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Passing Comments How to Repair Syn. ISEFUL advice on the

13th October 1944
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Page 16, 13th October 1944 — Passing Comments How to Repair Syn. ISEFUL advice on the
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Keywords : Rubber, Vulcanization

thetic-rubber Inner ‘-) repair of synthetic-rubber Tubes tubes with injuries of in. or

larger is given by the Fisk Rubber Co., U.S.A. The procedure is as follows:— For tear or oblong hole, cut away damaged area to give minimum opening Of in. To prevent further tearing, round ends of all elongated injuries after trimming. Buff inside and outside from prepared opening, trim edge thoroughly, and avoid stretching tube unduly. Buffing should be cross-sectional to avoid making circumferential grooves. Clean buffed areas. Apply coat of quick-vulcanizing cement inside and out, also to edges. When dry, cut cold patch to extend 1 in. around injury. Remove backing from patch and, using long-nosed pliers, pick up patch by centre of uncured side, dip it into solvent, and insert through the .injury with uncured side p. After solvent has dried, press underside of buffed and cemented area of tube on to patch. Fill hole with quick-curing rubber, flush with surface. Cut a piece of similar material, 1/16-in. gauge to extend I in. around injury. Apply similar rubber to buffed and cemented area, centred over injury, and press down well. Cure tube on hot plate at 287 degrees F. and el4

40 lb. steam pressure, allowing five 'minutes for each 1/32-in, thickness, including the filled area as part of the thickness. Normal pressure should be applied with a plate clamp, and the pressure block must be of such a size that it does not press a fold or the edge of the tube either on the rim or tread side during curing. Do not handle or inflate tube until it be thoroughly cooled.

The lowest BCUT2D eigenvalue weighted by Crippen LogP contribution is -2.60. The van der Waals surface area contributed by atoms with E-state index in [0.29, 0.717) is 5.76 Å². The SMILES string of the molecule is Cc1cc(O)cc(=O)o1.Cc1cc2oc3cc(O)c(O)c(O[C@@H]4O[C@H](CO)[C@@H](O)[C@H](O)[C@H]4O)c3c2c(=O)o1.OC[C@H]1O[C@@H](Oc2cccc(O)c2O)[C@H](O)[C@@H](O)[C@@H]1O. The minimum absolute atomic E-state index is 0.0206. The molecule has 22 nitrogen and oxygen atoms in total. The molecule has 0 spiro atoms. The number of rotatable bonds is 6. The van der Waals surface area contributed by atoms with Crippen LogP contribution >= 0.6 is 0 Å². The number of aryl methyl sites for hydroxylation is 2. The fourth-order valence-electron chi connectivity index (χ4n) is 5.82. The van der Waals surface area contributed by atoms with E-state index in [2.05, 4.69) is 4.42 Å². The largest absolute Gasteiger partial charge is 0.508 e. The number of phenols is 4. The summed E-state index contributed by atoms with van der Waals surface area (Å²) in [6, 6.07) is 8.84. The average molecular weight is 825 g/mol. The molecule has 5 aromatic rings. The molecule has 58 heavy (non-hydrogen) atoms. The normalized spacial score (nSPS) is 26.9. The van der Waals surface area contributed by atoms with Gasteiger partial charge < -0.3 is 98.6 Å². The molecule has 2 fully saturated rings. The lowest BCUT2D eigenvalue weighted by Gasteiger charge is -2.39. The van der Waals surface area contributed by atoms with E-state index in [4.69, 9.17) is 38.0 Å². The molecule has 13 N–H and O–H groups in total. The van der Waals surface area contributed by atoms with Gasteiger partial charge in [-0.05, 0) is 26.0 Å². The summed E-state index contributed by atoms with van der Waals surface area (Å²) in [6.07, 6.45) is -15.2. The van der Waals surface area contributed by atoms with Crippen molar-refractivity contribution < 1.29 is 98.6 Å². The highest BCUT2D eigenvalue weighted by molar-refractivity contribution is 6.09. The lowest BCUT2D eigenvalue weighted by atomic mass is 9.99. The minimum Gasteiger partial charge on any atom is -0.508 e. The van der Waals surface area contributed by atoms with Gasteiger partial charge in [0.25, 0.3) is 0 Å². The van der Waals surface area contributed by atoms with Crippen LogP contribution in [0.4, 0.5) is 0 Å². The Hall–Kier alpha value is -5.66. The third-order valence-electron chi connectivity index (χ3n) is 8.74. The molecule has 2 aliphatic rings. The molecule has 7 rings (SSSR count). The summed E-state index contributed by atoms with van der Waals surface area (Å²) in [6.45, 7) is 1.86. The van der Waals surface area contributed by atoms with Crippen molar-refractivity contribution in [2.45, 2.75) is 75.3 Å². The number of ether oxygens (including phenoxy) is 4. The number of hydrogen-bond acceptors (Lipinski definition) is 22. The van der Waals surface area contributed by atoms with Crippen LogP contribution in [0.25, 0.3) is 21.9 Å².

Heavy Leading of INFORMATION reaches us Fuel Will Gradually A from a reliable source that Decline the proportion of tetra-ethyl

lead in the normal fuel for motor vehicles will be reduced, stage by stage, until the quantity, and, incidentally, the quality, of the fuel returns to the pre-war specification for leaded petrol. This will be good news to commercial-vehicle operators whose vehicles have suffered so greatly

from the bad effect of 3/I.T.80. Quite possibly, its authenticity will be officially denied, but all we can say is "wait and see." It must be remembered that the over-leading which produced M.T.80 was a war expedient arranged to avoid the need for more than two classes of fuel (petrol and oil) for wheeled and truck transport, in addition to aviation spirit.

Another Warning to WE have dealt fairly fully ex-Servicemen Would" with the question of appli be Hauliers . . cations from ex-Servicemen for permits to operate goods vehicles. Emphasis is, however, laid upon this matter by a notice from the M.O.W.T., which advises such men not to buy vehicles without first consulting the appropriate Regional Transport Commissioner. If they fail to take this precaution they run the risk of having vehicles left on their" hands with no permits to operate them. It is pointed -out that R.T.C.s can issue permits to act as carriers only if applicants can show that existing haulage facilities in their districts are inadequate for the essential work available. This is necessary not only in the interests of economy, but in fairness to existing hauliers and those operators who, having joined the Forces, wish to resume their haulage businesses after discharge. In addition, permits issued during the war in place of the previous carriers' licences do not guarantee a permanent footing in the industry. Subject to circumstances existing at the end of the war, the fact that a person was licensed at its beginning to operate a certain tonnage of goods vehicles, and had not disposed of his business by sale, will stand in his favour if he wishes to apply for a licence for a similar tonnage for post-war use.

Vehicle Capture,: at A MORRIS-COMMERCIAL

Dunkirk Returns to vehicle captured by the Our Army . . enemy at Dunkirk in 1940, r.nd

converted by them into a travelling kitchen, remained in their hands until D-day, when it was abandoned in Normandy. It was returned to a depot in charge of Captain E. F. Rayworth, who was formerly a member of Morris Motors service technical department and who is now in R.E.M.E. We understand that it will be retained in its present guise and will assist in catering somewhere in the neighbourhood of the Siegfried Line.


Organisations: Army
People: E. F. Rayworth

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